Friday, 12 October 2012

Sea U, Jimmy.

Every quarter, I get sent a copy of Nuclear Connect, a kind of trade journal for the nuclear industry.  There was one particular news story that interested me that I thought I'd pass on.  It concerns a recent announcement at an American Chemical Society, reported by them in a news story here.

The short story is that there is supposed to be at least 4 billion tons of uranium dissolved in seawater.  That's a staggering amount, but of course there is a lot of seawater out there, and even a low concentration of uranium could still amount to an overall huge weight.  Wikipedia seems to think there is about 109 billion tons of water on the Earth.

Apparently a technique, developed in Japan, has cut the cost of extracting uranium from the sea to around $300 per pound of uranium.  That would be at the natural isotopic abundance, presumably, so would need to be enriched for fuel. But still, to know that there is a huge reserve of uranium that can be extracted is useful.  It can always form a backup in case we don't come up with something better.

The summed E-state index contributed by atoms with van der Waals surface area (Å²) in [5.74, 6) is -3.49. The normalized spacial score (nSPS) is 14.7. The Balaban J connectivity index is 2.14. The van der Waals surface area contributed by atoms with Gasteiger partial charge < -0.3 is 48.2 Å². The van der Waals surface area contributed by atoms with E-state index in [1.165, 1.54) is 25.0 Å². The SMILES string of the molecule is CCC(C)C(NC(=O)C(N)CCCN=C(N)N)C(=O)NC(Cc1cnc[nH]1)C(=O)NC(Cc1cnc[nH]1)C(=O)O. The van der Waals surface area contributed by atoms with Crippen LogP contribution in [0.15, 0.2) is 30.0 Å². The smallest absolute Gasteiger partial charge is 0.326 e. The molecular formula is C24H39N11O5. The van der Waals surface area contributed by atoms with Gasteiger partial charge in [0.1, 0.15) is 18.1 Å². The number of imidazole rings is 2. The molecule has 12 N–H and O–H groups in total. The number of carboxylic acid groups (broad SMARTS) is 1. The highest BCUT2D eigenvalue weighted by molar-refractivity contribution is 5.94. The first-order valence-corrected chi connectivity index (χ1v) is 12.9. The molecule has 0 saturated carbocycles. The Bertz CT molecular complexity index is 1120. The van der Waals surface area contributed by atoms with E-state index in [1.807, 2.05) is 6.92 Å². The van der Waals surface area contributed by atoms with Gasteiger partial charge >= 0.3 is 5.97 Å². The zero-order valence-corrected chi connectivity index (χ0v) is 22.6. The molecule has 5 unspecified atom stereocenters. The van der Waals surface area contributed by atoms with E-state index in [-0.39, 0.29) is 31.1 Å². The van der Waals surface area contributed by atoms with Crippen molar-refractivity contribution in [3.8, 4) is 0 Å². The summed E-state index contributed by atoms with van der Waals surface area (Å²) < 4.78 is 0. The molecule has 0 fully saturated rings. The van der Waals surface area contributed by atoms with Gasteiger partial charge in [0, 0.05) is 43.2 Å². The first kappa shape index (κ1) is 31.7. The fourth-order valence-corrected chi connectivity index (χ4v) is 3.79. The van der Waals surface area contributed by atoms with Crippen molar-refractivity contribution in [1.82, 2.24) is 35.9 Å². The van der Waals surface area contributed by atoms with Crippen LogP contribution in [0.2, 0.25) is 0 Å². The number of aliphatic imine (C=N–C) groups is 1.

1. Er, how can 4 billions tons dissolve in 10^9 tons of water? Is there more water?

  2. Yes.. yes there is. I missed a "billion" after 10^9. It's there now.

    1. Ta, and now its a lot more dilute. Still I hope nobody tells Romney this, or he'll be campaigning on a platform of tough sanctions on that uranium-rich threat, the city of Atlantis.